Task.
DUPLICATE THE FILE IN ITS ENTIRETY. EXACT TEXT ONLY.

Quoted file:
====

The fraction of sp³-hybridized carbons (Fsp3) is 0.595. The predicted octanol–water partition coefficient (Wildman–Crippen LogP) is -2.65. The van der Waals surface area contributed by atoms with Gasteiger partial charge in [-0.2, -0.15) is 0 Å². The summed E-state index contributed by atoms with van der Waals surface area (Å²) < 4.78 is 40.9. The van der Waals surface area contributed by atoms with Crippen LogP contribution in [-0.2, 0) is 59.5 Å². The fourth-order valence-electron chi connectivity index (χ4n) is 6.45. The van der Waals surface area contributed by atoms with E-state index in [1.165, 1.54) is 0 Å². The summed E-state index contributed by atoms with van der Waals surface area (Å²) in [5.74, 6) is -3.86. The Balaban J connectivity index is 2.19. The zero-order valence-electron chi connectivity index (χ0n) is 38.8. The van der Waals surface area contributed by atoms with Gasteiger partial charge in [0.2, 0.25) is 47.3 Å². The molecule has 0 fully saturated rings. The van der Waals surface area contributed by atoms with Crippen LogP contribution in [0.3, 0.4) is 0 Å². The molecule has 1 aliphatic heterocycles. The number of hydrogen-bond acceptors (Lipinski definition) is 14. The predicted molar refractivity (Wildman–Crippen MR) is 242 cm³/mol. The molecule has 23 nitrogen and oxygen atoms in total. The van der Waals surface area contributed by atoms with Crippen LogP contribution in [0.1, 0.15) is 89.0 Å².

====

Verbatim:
The fraction of sp³-hybridized carbons (Fsp3) is 0.595. The predicted octanol–water partition coefficient (Wildman–Crippen LogP) is -2.65. The van der Waals surface area contributed by atoms with Gasteiger partial charge in [-0.2, -0.15) is 0 Å². The summed E-state index contributed by atoms with van der Waals surface area (Å²) < 4.78 is 40.9. The van der Waals surface area contributed by atoms with Crippen LogP contribution in [-0.2, 0) is 59.5 Å². The fourth-order valence-electron chi connectivity index (χ4n) is 6.45. The van der Waals surface area contributed by atoms with E-state index in [1.165, 1.54) is 0 Å². The summed E-state index contributed by atoms with van der Waals surface area (Å²) in [5.74, 6) is -3.86. The Balaban J connectivity index is 2.19. The zero-order valence-electron chi connectivity index (χ0n) is 38.8. The van der Waals surface area contributed by atoms with Gasteiger partial charge in [0.2, 0.25) is 47.3 Å². The molecule has 0 fully saturated rings. The van der Waals surface area contributed by atoms with Crippen LogP contribution in [0.3, 0.4) is 0 Å². The molecule has 1 aliphatic heterocycles. The number of hydrogen-bond acceptors (Lipinski definition) is 14. The predicted molar refractivity (Wildman–Crippen MR) is 242 cm³/mol. The molecule has 23 nitrogen and oxygen atoms in total. The van der Waals surface area contributed by atoms with Crippen LogP contribution in [0.1, 0.15) is 89.0 Å².